October 3, 2013 — It is not just that there is a need for improved access to both health and justice systems, Harvard School of Public Health Lecturer Alicia Ely Yamin told a group of students gathered for a weeklong intensive course on health rights litigation, many people around the world — particularly women — don’t see themselves as having a right to health. This is evident in many hospitals in the developing world where the maternity wards have a “distinctly veterinary quality,” she said. “Imagine how different the picture would be if these women saw themselves as being able to claim health rights and complain when they don’t get them.”
Now in its second year, the annual course on health rights litigation is part of the Global School on Socioeconomic Rights and is hosted by the Program on the Health Rights of Women and Children at HSPH’s Francois-Xavier Bagnoud Center for Health and Human Rights (FXB Center). The course, held September 16-20, 2013, drew 44 participants from 24 countries, including lawyers, judges, scholars, and public health professionals. Sessions covered such topics as sexual and reproductive health rights and approaches to health care rationing.
“The courts are increasingly playing a very important role in setting priorities in health systems in a number of countries across the world, and it’s something that’s very under-studied,” said Yamin, who directs the course. “I hope the students come away with the skills to think strategically about how a health rights framework can be applied through the courts to advance social justice.”
The health rights litigation course brings together faculty members from HSPH, Harvard Law School, and universities around the world. This year’s instructors also included practitioners from Human Rights Watch and the Center for Reproductive Rights.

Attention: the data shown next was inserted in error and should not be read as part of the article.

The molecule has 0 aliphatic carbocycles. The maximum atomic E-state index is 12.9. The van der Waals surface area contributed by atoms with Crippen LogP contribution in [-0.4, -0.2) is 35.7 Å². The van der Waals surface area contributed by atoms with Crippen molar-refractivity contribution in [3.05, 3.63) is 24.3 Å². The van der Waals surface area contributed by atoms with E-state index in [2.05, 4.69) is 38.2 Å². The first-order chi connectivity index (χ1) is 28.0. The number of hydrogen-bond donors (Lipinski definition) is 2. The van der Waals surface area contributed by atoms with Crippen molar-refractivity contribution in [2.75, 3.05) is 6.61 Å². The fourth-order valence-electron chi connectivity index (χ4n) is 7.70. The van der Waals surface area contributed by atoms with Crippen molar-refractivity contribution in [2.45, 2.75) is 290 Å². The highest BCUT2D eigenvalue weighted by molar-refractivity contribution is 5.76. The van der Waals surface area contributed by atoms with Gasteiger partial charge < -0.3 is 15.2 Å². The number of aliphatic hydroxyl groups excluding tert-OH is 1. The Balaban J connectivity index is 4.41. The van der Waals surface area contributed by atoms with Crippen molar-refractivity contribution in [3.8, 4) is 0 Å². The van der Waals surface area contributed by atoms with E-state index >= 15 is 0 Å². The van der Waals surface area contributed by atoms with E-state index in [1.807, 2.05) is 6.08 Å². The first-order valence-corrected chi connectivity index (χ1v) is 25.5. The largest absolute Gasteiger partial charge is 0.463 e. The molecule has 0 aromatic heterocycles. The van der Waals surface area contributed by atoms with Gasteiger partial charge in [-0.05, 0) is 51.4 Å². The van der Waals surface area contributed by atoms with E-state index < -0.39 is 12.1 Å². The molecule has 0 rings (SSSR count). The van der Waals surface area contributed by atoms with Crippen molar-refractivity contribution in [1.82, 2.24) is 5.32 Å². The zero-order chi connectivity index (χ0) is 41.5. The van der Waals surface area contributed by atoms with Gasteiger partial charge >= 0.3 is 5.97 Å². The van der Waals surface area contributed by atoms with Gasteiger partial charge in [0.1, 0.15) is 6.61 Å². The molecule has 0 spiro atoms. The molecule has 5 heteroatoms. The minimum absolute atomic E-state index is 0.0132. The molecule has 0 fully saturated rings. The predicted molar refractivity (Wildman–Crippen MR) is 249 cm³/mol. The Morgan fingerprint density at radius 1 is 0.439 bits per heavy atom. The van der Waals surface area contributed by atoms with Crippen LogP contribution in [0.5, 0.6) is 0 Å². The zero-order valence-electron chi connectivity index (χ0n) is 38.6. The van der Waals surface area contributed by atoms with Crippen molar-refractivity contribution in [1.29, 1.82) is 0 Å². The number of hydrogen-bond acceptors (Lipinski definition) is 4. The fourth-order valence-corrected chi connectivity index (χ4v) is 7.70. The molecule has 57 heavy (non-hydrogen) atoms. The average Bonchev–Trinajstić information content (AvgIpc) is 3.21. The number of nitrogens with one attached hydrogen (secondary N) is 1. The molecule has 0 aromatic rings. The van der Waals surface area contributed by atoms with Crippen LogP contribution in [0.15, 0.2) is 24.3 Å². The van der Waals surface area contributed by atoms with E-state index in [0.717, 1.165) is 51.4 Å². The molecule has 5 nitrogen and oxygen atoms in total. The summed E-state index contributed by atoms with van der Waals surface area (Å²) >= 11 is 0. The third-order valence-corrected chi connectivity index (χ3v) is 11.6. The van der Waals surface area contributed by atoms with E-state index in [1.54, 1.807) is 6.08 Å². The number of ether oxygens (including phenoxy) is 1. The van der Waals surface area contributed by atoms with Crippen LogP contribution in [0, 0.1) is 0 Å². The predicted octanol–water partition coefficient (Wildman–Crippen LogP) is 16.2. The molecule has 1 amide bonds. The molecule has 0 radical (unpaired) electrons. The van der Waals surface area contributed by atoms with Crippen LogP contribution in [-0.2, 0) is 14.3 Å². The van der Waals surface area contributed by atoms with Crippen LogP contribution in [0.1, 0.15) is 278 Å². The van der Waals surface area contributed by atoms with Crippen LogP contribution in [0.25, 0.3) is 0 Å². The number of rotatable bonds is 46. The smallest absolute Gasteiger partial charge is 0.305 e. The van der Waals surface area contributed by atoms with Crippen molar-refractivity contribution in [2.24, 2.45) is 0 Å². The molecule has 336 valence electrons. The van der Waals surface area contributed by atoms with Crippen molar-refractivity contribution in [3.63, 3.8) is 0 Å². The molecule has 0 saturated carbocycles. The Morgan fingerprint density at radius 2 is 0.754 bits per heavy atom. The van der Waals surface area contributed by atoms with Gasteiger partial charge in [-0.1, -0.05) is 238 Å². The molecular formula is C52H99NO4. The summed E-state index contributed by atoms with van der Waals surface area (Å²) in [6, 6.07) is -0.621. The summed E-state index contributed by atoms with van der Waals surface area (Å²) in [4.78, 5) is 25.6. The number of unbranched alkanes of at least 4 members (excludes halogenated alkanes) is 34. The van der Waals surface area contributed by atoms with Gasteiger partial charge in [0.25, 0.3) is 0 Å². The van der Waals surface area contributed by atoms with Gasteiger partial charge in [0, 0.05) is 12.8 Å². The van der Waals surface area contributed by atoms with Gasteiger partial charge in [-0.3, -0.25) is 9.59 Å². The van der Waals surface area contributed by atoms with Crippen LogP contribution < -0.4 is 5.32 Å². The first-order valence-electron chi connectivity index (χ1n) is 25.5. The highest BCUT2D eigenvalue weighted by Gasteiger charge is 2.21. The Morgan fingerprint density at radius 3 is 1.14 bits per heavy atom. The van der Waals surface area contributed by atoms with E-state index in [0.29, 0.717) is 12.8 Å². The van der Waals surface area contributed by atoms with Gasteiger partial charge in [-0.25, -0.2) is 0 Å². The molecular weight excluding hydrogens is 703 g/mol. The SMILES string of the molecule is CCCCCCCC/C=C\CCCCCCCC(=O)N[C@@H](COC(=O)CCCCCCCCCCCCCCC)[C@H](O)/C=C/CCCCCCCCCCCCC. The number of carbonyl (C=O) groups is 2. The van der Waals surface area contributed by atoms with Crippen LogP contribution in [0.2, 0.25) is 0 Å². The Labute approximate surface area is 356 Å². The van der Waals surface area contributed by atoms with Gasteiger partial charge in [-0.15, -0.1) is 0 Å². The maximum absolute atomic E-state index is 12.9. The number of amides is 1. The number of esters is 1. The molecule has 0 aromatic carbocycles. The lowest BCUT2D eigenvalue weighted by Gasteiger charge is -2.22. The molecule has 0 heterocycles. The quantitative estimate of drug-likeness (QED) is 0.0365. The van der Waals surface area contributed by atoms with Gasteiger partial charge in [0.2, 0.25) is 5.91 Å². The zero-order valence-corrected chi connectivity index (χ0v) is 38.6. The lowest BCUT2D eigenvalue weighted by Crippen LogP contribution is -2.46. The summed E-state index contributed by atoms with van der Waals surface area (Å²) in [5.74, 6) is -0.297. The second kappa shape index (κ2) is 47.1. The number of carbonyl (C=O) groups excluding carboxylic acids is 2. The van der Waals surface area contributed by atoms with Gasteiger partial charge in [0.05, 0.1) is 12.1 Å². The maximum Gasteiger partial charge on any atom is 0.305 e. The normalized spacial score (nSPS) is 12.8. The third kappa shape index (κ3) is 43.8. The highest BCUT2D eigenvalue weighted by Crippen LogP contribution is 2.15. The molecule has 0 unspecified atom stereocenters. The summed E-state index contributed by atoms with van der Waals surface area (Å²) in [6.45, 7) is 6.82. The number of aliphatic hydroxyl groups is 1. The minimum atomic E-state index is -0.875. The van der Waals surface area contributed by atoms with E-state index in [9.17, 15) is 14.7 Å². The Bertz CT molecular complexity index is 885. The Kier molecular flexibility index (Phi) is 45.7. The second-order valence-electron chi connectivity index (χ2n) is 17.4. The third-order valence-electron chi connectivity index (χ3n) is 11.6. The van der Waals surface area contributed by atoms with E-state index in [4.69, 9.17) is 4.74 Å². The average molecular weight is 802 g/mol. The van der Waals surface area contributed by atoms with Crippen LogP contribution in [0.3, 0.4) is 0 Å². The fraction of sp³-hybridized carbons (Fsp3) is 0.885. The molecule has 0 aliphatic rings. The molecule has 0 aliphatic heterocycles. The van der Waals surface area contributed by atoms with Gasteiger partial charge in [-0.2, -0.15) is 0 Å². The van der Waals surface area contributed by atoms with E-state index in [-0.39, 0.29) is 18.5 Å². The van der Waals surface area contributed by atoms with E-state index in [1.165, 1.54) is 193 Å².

Students in the course learned about recent health rights cases around such issues as abortion in Colombia, water rights in South Africa, the right to food in India, and access to medicines in a number of different countries. Course organizers also built in ample time for the students to learn from each other. Observing the lively conversations occurring during a coffee break, Yamin said, “Just from talking to each other, they’re networking and creating a community of practitioners.”
Catherine Mumma, a Kenyan human rights lawyer, chose to take the course to gain insight into issues she’s grappling with as a member of the commission overseeing implementation of her country’s new constitution — which for the first time includes the right to health.
“I learned that judicial decisions can actually be used to compel the legislature to implement human rights and socioeconomic rights,” said Mumma. “I will definitely share this with the executive branch and the legislature, to help them develop an approach to implementing the right to health before somebody goes to court.”
In conjunction with the course, Health and Human Rights, an online open access journal edited by Paul Farmer, Kolokotrones University Professor of Global Health and Social Medicine, will release a special issue on health rights litigation guest-edited by Yamin next year. Students will have the opportunity to submit papers related to topics addressed during the course.
Photo: Emily Cuccarese